My plans to retrace Captain Cook's unfinished voyage have been postponed a year while I work on the next Marine Diesel Basics book and get my new boat SV Oceandrifter ready for sea.
A Walk Along the Ganges
Walk Along the Ganges
I can still remember many of the people and incidents as if the 2000-mile walk happened recently, though it is almost 25 years since I completed my solo pilgrimage along the length of the river Ganges, across northern India. Even as a boy, growing up in England and Scotland, I’d dreamed of going to India. Which British schoolboy did not? But how to do it without just scuttling from city to city by train and not getting out into the countryside where more than 80% of the people lived at that time.
I decided that I could walk out of the cities and that if I just kept walking it would be possible to travel from Ganga Sagar, where the holy river enters the Bay of Bengal, to the sacred source at Gau Mokh, at the mouth of the Gangrotri glacier at Gau Mukh.
1 Finding My Feet
2 By the Banks of the Hooghly
3 Calcutta: A Hell Filled with Good Things
4 Led North by the Sacred Thread
5 The Inland Sea
6 Where Angels Fear to Tread
7 Round and Round the River Bends
8 Benares: City of Light, City of Dark
9 When the Land Dies
10 ‘Is it Cholera?’
11 Burden of Heat
12 Tiger! Tiger
13 Up the Mountain Road
14 Bathing at the Cow’s Mouth
Appendix: Equipment List
Author’s Note from the book
The idea of walking the length of the Ganga fixed itself in my mind suddenly one morning while gazing over the Nile, but it was several years before I felt myself ready to undertake the journey. My motives and ambitions were mixed. I wanted to make a great walk, to set off with no prospect of ending for months. I wanted to see the land that had fired the British imagination for generations. I wanted to travel at the pace of rural India, where four out of five Indians live, and to walk in the footsteps of the peasants.
And why the Ganga? I was searching for answers to one question: How could a river also be a goddess? For millions of Hindus, the river Ganga is the physical expression of the goddess Ganga; bathing in her waters is both spiritual ritual and necessary ablution. We have learned so well in the West to separate sacred from secular that the very notion of their being indivisible, like the Ganga, seems absurd.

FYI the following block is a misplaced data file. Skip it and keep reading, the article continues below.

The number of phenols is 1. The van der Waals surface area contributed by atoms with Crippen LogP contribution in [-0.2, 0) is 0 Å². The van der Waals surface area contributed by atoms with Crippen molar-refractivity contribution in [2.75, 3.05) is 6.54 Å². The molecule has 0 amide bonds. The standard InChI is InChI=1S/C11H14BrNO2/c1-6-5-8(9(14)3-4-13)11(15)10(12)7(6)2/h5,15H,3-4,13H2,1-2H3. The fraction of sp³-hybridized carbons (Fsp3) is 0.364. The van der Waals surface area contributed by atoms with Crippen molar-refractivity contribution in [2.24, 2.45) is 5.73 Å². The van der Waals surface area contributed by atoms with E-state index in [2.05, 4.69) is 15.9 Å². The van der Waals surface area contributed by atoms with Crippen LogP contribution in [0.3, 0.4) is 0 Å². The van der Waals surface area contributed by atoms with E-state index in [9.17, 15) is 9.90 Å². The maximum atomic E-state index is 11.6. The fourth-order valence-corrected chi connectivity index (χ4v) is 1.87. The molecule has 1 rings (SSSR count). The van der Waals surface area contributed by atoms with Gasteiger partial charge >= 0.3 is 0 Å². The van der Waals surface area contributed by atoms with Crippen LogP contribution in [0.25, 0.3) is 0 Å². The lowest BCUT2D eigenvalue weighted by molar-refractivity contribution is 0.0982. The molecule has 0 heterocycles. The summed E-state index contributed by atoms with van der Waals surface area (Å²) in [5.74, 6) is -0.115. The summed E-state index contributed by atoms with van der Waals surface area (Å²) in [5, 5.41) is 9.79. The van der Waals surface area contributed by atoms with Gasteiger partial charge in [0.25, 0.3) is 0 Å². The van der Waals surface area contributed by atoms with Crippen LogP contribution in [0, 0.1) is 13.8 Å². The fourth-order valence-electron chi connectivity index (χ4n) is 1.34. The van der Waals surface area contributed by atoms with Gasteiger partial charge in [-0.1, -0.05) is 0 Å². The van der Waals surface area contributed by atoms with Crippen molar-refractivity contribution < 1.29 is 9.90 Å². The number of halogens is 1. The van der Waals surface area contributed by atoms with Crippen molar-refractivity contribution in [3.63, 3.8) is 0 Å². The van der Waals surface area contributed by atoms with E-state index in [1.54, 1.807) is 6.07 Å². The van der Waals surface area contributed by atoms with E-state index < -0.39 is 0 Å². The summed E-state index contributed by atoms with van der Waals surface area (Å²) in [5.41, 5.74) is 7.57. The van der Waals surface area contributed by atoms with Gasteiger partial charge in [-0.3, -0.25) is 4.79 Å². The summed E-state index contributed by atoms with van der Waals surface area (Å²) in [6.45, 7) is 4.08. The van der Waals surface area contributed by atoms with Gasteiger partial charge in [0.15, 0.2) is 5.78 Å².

However, the Native Indians of Canada have a saving. ‘Never judge a man until you’ve walked a mile in his moccasins,’ and this was something I took literally. I was determined to wear village clothes, eat local foods, adopt local customs for washing and toilet and as much as possible speak the language. I felt that meeting India’s people and walking through her villages and beside her most sacred river was the only way to learn about the country. Perhaps then, I thought, I might begin to understand something of the relationship between the Ganga and her devotees and might find answers to my question.
My walk beside the Ganga was also being used as a money?raiser by Save the Children Fund in England. ‘If you’re crazy enough to make the walk, can we use it to raise money for our work in India?’ the Fund’s head of public relations had asked. Project Ganges was thus born under the direction of my mother, who was vice?chairman of the Fund’s United Kingdom Committee at the time. This aspect of the journey was to become more and more important to me as the walk continued and I saw the conditions of some of the poorest people in India. It was with immense gratitude to the people who donated to Project Ganges that I had the honour to present the final cheque to HRH The Princess Anne, President of Save the Children Fund, when she visited Bradford, West Yorkshire in November 1984.
The walk along the Ganges was made between November 1983 and June 1984.